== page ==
Notwithstanding the following, the Committee also welcomes the fact that the Commission has, from the outset, paid attention to the risk aspects associated with crowdfunding operations and markets. The EESC is in favour of the conditions to be met by crowdfunding platforms and the services they provide (13), as well as the plans for supervision. Moreover, investors are advised to limit the risks they take (14).

3.9.

At the same time, and from a holistic perspective, the Committee believes that — at least in the initial stages — there should be an even stronger focus on these risk aspects. The Committee is of the view that all risks, both financial and non-financial, need to be better identified and mitigated where possible. In addition, closer attention should be paid to a number of other environmental factors that are important for the success of these proposals.

3.10.

The policy choice made in favour of a complementary service-based solution (15) means that national and EU regulations will exist and apply in parallel. Interested parties will be confronted, at the same time and in the same market, with operators of differing status, such as EU-labelled providers that operate across borders, the same providers working locally and providers that come under (existing) national rules or existing authorisations (16). Different laws, different conditions and unequal protection (17) may result. The Committee calls for more attention to be paid to this issue, which may give rise to uncertainty and confusion (18). A number of specific proposals are set out below.

Providers of crowdfunding services

3.11.

Crowdfunding service providers will be able to carry out their activities across the European Union using a single authorisation, which enables them to scale up their activities. This is an important innovation and a major step forward compared with the current situation where it is almost impossible to carry out cross-border activities.

3.12.

Notwithstanding the above (19), the EESC calls for more attention to be paid to possible areas of tension concerning the status of providers and the services they offer. For example, the option available to providers of entering into contracts with investors under which they may ‘exercise discretion’, seems likely to give rise to sensitive situations. As intermediaries, providers must be ‘neutral’, even though they are contractually obliged ‘to obtain the best possible result for their clients’ (20). For the Committee, the obligation of neutrality may not be called into question under any circumstances. Additional measures are needed here. Platforms should offer high-quality services.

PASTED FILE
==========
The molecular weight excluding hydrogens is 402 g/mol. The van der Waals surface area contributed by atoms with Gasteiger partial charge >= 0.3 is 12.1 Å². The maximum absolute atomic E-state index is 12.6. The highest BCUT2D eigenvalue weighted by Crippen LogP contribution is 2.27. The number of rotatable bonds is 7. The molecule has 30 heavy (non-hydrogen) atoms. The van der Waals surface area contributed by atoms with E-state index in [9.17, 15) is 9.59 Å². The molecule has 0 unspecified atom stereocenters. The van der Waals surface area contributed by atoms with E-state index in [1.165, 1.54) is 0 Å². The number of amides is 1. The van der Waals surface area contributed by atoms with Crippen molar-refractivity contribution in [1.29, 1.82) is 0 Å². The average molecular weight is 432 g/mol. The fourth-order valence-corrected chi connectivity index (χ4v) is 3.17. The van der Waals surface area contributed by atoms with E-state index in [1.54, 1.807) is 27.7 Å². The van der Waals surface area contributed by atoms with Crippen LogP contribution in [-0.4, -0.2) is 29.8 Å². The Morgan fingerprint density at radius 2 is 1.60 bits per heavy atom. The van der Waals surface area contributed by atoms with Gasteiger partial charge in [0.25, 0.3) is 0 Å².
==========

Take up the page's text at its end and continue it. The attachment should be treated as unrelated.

3.13.

For all potential users, entrepreneurs and investors, it is essential and paramount at all times to clearly know which platform they are dealing with. This is all the more important given that, as mentioned above, national and EU regulations will exist and apply in parallel (21). In this connection, the registers of EU platforms to be kept by ESMA are considered to be insufficient as a means of publicity. In the Committee’s view, there should be additional obligations on authorities and supervisors to provide all users with accurate, easily accessible information that offers certainty and is available in their own language.

3.14.

The Committee believes that platforms should also be subject to publicity obligations. Specifically, it might be stipulated that platforms should state explicitly and clearly that they have an ‘EU label’ whenever they address the public or interested parties (22) and in all their external communications (23).

3.15.